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Revision as of 15:25, 30 October 2015 by IruCai (talk | contribs)
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Hi, community!

I'm a student from Peking University. I started using coreboot since 2015 spring semester.

About me

boards/laptops I've installed coreboot on:

  • Lenovo {X60, X201, X220, T420}
  • CubieBoard CubieTruck

my tools:

  • a ch341a programmer
  • CubieTruck as my EHCI debug dongle

why I use coreboot/libreboot:

  • it's free (as in freedom)
  • it's fast
  • no whitelist
  • no malware/rootkit
  • can unlock some features (e.g. IVB processor support on SNB laptops)

bugs in coreboot:

  • random boot failure
  • strange bugs on specific machines
  • bugs from upstream updates


how to build coreboot

First, you need a cross toolchain. Just make crossgcc-x64.

Then configure coreboot: make nconfig, and build it.

You can first try coreboot on qemu, then on real machines. I recommend Lenovo ThinkPad X series (X201,X220 is good), because it's easy to flash externally.

Remember to extract the IFD,ME,GbE firmware and add to the coreboot image.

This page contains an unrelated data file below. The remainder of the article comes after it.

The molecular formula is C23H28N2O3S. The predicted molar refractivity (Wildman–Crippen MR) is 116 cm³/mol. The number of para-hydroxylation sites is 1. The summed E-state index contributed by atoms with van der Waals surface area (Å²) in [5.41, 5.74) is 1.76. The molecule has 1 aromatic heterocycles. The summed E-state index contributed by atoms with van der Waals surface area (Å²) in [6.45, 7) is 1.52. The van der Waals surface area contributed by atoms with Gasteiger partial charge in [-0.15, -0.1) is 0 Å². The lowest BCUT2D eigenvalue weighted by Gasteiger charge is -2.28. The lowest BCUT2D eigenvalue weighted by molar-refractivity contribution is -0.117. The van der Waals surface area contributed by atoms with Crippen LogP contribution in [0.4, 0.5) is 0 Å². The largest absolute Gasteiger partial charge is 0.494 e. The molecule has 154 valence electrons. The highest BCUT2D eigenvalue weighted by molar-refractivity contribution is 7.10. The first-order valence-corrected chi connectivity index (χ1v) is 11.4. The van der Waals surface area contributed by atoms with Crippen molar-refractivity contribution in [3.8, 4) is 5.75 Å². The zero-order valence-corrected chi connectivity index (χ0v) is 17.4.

Should I learn Linux before trying coreboot?

Yes. Many operating systems can run on coreboot, but Linux runs best on it. More importantly, you need to get familiar with the build system, toolchains, utilities, and it's hard to learn these without learning Linux.

why no binary packages

Someone asked me this question. I think that coreboot is so flexible that building from source is the best way to use coreboot.

You can configure these things:

  • use microcode in coreboot image or not
  • use native graphics init or use a VGA option ROM
  • payload
  • use CMOS configuration or not
  • debug options

Libreboot supplies pre-built binary packages, because it's a stable version of coreboot, and it's blob-free feature makes microcode and option ROMs impossible. There are just a few things to configure, and libreboot community use in their binary packages the configs they think good for users and developers.